It looks like Sony is confident that PSVR 2 could outsell its predecessor, but things will need to change in order to make that happen.
Sony’s chief financial officer, Hiroki Totoki, was optimistic on the topic of PSVR 2 outselling the first PlayStation VR headset when speaking at the Morgan Stanley Technology, Media & Telecom Conference just last week (thanks, VGC (opens in new tab)).
“We are very happy to launch VR2 on PS5,” Totoki said at the event. “VR1, we sold over five million units, and I think we have a good chance to exceed that amount with PlayStation VR2.”
And while the PS5 headset is undoubtedly excellent, boasting superb image quality and welcome features like eye-tracking support, it doesn’t seem to be a hit with console owners out of the gate.
PSVR 2’s pre-order performance was reportedly quite poor, and the high cost of $549 / £529 / AU$879 certainly won’t do it any favors in the immediate future. It’s an impressively high-end headset, for sure, but the fact it’s more expensive than the PS5 itself is simply bad optics for the average consumer.
Does PSVR 2 stand a chance?
I personally want nothing but success for PSVR 2. I’ve loved my time with the headset so far, and playing some of the best PSVR 2 games has been joyous. Between Horizon: Call of the Mountain’s immersive climbing and Gran Turismo 7’s breathtaking driving experience, the act of playing games in PSVR 2 is simply fantastic.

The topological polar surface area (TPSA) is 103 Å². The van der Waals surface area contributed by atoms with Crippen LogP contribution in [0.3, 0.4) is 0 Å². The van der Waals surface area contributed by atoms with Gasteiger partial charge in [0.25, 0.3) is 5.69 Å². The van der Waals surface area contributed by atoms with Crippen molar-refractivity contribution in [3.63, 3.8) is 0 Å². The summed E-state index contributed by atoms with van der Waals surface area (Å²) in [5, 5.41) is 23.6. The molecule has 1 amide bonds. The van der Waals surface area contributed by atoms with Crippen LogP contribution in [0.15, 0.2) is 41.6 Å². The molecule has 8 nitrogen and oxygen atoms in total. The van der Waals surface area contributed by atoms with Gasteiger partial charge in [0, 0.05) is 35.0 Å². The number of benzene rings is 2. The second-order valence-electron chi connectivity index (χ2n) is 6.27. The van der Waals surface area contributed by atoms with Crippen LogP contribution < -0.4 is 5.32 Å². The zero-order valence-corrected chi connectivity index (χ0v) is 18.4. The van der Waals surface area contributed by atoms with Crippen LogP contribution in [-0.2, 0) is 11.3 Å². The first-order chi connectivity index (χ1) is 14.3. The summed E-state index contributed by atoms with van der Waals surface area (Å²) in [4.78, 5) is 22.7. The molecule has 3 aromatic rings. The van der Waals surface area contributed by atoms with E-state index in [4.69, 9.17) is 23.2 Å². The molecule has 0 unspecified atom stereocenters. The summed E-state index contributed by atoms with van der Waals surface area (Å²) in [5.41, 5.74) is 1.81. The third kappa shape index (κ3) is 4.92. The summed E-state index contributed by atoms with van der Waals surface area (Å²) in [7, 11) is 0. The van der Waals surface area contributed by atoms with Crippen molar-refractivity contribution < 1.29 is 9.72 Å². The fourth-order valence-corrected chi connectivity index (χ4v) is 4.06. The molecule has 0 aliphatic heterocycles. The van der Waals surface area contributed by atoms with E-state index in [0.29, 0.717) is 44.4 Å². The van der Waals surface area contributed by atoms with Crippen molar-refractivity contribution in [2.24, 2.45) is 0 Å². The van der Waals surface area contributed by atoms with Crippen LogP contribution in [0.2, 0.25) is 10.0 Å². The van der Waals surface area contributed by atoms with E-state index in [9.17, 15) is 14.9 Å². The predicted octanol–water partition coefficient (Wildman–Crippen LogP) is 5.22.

And I know it’s early days; the headset isn’t even a month old at the time of writing. But at present, PSVR 2 is not well-positioned to even scratch the surface of its predecessor’s impressive sales record.
Sony is going to need more exclusives than just Horizon if it really wants to start shifting PSVR 2 units. But beyond that, the VR headset is kneecapped in a number of ways. It’s not backwards compatible with original PSVR games, for a start, meaning you’ll still have to dig out your old headset if you fancy dipping back into Resident Evil 7 or Astro Bot: Rescue Mission. As it stands, we’re relying on developers to port their PSVR games to the new headset, and that’s not a guarantee.
I’d also love to see Sony bring PSVR 2 games to its PS Plus game catalog. If players are able to download some VR exclusive games at the cost of a monthly subscription, that’ll ease the burden on their wallets, especially after dropping a mountain of cash on an expensive headset.
Again, I want to stress that at such an early stage, we simply don’t know how PSVR 2 will perform in the long run. But there are things Sony can do now, such as the above suggestions, to make PSVR 2 that much more palatable. A price drop would help, too, but I can’t see that happening for at least a couple more years.
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